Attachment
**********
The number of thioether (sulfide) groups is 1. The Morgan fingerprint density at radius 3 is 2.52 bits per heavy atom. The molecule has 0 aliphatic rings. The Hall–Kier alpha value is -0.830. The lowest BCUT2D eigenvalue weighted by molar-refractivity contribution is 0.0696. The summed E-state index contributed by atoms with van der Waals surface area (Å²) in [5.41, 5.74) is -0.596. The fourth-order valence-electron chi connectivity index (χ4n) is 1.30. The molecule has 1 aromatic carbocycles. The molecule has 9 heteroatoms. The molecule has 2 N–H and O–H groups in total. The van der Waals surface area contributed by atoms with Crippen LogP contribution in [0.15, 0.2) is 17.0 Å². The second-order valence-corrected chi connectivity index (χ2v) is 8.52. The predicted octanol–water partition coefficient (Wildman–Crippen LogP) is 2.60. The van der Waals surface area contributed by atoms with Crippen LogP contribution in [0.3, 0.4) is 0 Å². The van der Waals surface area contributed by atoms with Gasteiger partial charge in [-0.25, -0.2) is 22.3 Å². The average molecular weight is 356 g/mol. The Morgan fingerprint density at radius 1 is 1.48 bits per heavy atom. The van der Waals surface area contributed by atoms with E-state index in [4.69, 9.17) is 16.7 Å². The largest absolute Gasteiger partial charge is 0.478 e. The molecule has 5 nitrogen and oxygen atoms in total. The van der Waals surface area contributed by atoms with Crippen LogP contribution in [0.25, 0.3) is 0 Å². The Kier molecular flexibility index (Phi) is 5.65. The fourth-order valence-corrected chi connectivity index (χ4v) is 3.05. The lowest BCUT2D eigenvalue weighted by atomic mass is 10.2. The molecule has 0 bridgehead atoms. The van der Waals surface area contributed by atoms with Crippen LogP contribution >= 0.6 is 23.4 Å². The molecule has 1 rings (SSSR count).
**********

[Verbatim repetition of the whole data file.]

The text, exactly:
The number of thioether (sulfide) groups is 1. The Morgan fingerprint density at radius 3 is 2.52 bits per heavy atom. The molecule has 0 aliphatic rings. The Hall–Kier alpha value is -0.830. The lowest BCUT2D eigenvalue weighted by molar-refractivity contribution is 0.0696. The summed E-state index contributed by atoms with van der Waals surface area (Å²) in [5.41, 5.74) is -0.596. The fourth-order valence-electron chi connectivity index (χ4n) is 1.30. The molecule has 1 aromatic carbocycles. The molecule has 9 heteroatoms. The molecule has 2 N–H and O–H groups in total. The van der Waals surface area contributed by atoms with Crippen LogP contribution in [0.15, 0.2) is 17.0 Å². The second-order valence-corrected chi connectivity index (χ2v) is 8.52. The predicted octanol–water partition coefficient (Wildman–Crippen LogP) is 2.60. The van der Waals surface area contributed by atoms with Crippen LogP contribution in [0.3, 0.4) is 0 Å². The van der Waals surface area contributed by atoms with Gasteiger partial charge in [-0.25, -0.2) is 22.3 Å². The average molecular weight is 356 g/mol. The Morgan fingerprint density at radius 1 is 1.48 bits per heavy atom. The van der Waals surface area contributed by atoms with E-state index in [4.69, 9.17) is 16.7 Å². The largest absolute Gasteiger partial charge is 0.478 e. The molecule has 5 nitrogen and oxygen atoms in total. The van der Waals surface area contributed by atoms with Crippen LogP contribution in [0.25, 0.3) is 0 Å². The Kier molecular flexibility index (Phi) is 5.65. The fourth-order valence-corrected chi connectivity index (χ4v) is 3.05. The lowest BCUT2D eigenvalue weighted by atomic mass is 10.2. The molecule has 0 bridgehead atoms. The van der Waals surface area contributed by atoms with Crippen LogP contribution >= 0.6 is 23.4 Å². The molecule has 1 rings (SSSR count).